Proper Summer Watering Of Trees
WHEN dry weather continues for an extended period, landscape trees depend on homeowners for water. It’s important to take care of surviving trees and nurture replacement trees with proper watering.
The amount of water a tree needs depends on many factors, including the age and species of the tree, the time of year, weather and soil type. As a rule, newly planted and young trees require more frequent watering than older, well-established trees. But during extended periods of drought, all trees benefit from supplemental watering.
Watering Newly Planted Trees
For the first several months after planting, most of a tree’s roots are still within the original root ball, with some roots beginning to grow beyond this area. The root ball and the surrounding soil should be kept evenly moist to encourage healthy root growth. After a few months, expand the watering zone to cover the entire area under the canopy. It can take two or more growing seasons for a tree to become established — for roots to venture into the soil well beyond the planting hole. It’s vital to provide supplemental moisture in those early years, if nature doesn’t provide regular soaking rains. During hot, dry weather, new trees may require water as often as three times per week to ensure that the root ball doesn’t dry out.
Watering Established Trees
It’s a common misconception that a tree’s roots are a mirror image of the above ground canopy. In reality, an established tree’s roots usually extend well beyond the edge of the canopy, or drip line. Although some anchor roots may reach deep into the soil, most tree roots are concentrated in the upper 12″ to 18″ of soil. When watering established trees, provide a deep, soaking irrigation to the entire area beneath the tree canopy and extending several feet beyond the drip line. Ideally, you should moisten the soil to a depth of 10″ each time you water. To prevent rot, don’t apply water to the area directly around the trunk.
Know When to Water
The easiest way to check soil moisture is to take a long (8″-plus) screwdriver and poke it into the soil. It will pass easily into moist soil, but be difficult to push into dry soil. If you can’t poke it in at least 6″, it’s time to water. This technique works best in clay and loam soils.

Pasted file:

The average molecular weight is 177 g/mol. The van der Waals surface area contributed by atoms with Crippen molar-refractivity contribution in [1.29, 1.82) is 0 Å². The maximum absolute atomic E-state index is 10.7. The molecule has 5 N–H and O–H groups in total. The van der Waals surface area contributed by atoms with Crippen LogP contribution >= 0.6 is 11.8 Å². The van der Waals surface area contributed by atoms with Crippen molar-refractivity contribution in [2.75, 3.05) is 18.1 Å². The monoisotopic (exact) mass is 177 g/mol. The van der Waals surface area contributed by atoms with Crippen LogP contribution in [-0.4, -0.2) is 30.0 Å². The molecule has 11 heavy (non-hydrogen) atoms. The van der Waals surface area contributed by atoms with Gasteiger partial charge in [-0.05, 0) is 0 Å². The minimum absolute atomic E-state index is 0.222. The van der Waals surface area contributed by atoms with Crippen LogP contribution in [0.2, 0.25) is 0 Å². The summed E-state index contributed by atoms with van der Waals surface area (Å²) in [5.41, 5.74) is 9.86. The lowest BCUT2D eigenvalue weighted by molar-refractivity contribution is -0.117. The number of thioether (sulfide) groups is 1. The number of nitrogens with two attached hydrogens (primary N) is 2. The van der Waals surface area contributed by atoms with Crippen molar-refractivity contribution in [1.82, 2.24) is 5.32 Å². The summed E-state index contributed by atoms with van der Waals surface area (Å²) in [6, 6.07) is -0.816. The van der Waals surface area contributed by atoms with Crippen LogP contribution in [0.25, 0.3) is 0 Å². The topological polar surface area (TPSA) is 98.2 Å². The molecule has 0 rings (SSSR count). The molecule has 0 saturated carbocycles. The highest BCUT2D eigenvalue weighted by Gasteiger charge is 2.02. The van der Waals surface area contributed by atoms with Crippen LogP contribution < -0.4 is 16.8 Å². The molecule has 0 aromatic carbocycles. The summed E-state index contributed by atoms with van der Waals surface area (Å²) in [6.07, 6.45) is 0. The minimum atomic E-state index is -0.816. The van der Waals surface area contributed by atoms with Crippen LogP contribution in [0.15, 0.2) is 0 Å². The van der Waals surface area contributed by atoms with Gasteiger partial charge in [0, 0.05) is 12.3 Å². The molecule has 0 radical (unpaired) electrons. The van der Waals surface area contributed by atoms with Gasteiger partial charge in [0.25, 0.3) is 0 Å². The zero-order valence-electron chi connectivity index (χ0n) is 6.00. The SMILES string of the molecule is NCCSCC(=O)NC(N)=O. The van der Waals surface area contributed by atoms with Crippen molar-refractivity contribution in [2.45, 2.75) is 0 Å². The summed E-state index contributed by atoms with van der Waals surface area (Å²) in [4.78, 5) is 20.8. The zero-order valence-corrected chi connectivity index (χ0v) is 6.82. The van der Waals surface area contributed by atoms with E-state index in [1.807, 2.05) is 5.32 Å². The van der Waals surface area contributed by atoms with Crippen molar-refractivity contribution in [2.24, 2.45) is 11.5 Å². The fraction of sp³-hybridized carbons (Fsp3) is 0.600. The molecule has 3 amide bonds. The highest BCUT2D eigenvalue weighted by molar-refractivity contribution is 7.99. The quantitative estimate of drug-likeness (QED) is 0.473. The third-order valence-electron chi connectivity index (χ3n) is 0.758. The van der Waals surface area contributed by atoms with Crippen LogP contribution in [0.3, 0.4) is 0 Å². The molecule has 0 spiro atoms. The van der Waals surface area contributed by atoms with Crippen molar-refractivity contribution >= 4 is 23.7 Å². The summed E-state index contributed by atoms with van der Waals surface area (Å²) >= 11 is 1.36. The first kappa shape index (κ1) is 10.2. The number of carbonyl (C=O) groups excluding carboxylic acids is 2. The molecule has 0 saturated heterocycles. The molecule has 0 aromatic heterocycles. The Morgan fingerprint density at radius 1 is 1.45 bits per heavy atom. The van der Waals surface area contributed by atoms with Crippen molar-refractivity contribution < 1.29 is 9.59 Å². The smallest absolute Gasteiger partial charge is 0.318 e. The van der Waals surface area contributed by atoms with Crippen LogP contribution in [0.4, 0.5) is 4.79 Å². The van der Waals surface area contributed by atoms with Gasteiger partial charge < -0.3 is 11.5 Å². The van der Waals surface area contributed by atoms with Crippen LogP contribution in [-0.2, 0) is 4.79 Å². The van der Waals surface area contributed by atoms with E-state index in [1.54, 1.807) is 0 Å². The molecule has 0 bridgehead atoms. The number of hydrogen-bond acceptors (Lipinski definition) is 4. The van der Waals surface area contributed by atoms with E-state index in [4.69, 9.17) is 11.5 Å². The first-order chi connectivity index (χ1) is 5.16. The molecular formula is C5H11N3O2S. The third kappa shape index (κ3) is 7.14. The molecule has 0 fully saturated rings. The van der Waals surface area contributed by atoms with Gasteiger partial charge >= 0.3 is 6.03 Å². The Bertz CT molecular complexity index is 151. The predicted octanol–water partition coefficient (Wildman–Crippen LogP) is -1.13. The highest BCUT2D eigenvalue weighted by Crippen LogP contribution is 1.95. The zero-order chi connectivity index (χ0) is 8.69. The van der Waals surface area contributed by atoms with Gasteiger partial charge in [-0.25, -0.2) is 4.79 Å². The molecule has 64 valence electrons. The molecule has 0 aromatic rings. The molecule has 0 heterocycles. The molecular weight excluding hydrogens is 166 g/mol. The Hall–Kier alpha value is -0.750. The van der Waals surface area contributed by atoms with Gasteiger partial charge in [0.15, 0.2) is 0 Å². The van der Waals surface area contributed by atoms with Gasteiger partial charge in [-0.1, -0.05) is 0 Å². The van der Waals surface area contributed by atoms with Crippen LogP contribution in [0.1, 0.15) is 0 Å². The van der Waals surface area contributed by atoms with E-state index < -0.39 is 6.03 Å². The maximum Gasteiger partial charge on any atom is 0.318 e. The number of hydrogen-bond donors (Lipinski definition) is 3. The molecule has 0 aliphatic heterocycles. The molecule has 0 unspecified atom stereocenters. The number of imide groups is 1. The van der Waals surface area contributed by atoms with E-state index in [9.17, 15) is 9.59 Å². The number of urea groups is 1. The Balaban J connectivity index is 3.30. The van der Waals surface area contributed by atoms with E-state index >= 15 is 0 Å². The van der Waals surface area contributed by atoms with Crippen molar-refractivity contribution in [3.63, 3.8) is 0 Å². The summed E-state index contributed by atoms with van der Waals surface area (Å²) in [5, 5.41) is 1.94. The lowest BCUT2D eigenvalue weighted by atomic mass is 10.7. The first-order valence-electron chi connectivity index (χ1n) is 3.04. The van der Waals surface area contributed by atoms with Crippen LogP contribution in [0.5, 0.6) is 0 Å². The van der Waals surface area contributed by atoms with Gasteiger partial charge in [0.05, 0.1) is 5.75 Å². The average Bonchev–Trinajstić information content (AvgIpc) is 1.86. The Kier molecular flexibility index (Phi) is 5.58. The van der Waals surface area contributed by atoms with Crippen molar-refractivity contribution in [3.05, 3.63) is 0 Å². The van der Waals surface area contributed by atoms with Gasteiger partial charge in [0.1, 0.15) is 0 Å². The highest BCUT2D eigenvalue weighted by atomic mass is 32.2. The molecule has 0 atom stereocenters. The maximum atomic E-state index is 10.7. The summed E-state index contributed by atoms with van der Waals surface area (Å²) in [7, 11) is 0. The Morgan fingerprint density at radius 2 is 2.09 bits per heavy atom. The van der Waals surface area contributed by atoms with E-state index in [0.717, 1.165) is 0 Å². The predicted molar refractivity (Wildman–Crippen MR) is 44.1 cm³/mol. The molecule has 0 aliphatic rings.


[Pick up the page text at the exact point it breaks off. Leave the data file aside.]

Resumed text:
How to Apply Water
Overhead sprinklers are the easiest way to cover large expanses, but they’re inefficient, losing up to half the water to evaporation. Trees are better served by watering methods that apply water slowly, right at soil level. It may take several hours to properly water a single mature tree.
Frequently Asked Questions
How much water does my tree need?
As a general rule of thumb, apply an inch of sprinkler irrigation or enough water to moisten the soil to a depth of 10″ or more for mature trees. A common mistake is to apply frequent shallow waterings that don’t soak deeply into the soil.
My irrigation system waters my lawn regularly. Isn’t that enough for my trees?
Probably not. Most irrigation systems are programmed to apply frequent, shallow waterings. Trees do better with less frequent but deeper soakings — a heavy soaking once a week is much better than a shallow watering every few days. That’s because shallow waterings encourage tree roots to remain near the soil surface where they’re prone to drying out. Watering deeply, on the other hand, encourages deep, drought-tolerant roots.
Should I mulch under my trees?
Yes. Grass growing under trees will intercept much of the water you apply, keeping it from reaching plant roots. It’s best to keep a large (3′ plus), turf-free circle around the trunk. A 2″ to 3″ layer of organic mulch, such as shredded bark or pine straw, helps conserve moisture and keeps weeds at bay. To prevent rot, don’t pile mulch against the trunk.
Take Steps to Minimize Tree Stress During Drought
- Avoid digging under and around trees so you don’t disturb the roots
- Don’t do any heavy pruning. However, it’s OK to remove broken, dead, insect-infested or diseased branches.
- Keep an eye out for insect pests and disease, because drought-stressed trees are more vulnerable to attack.
- Avoid using high-nitrogen lawn fertilizers under trees, and never use weed-and-feed products, which can harm tree roots.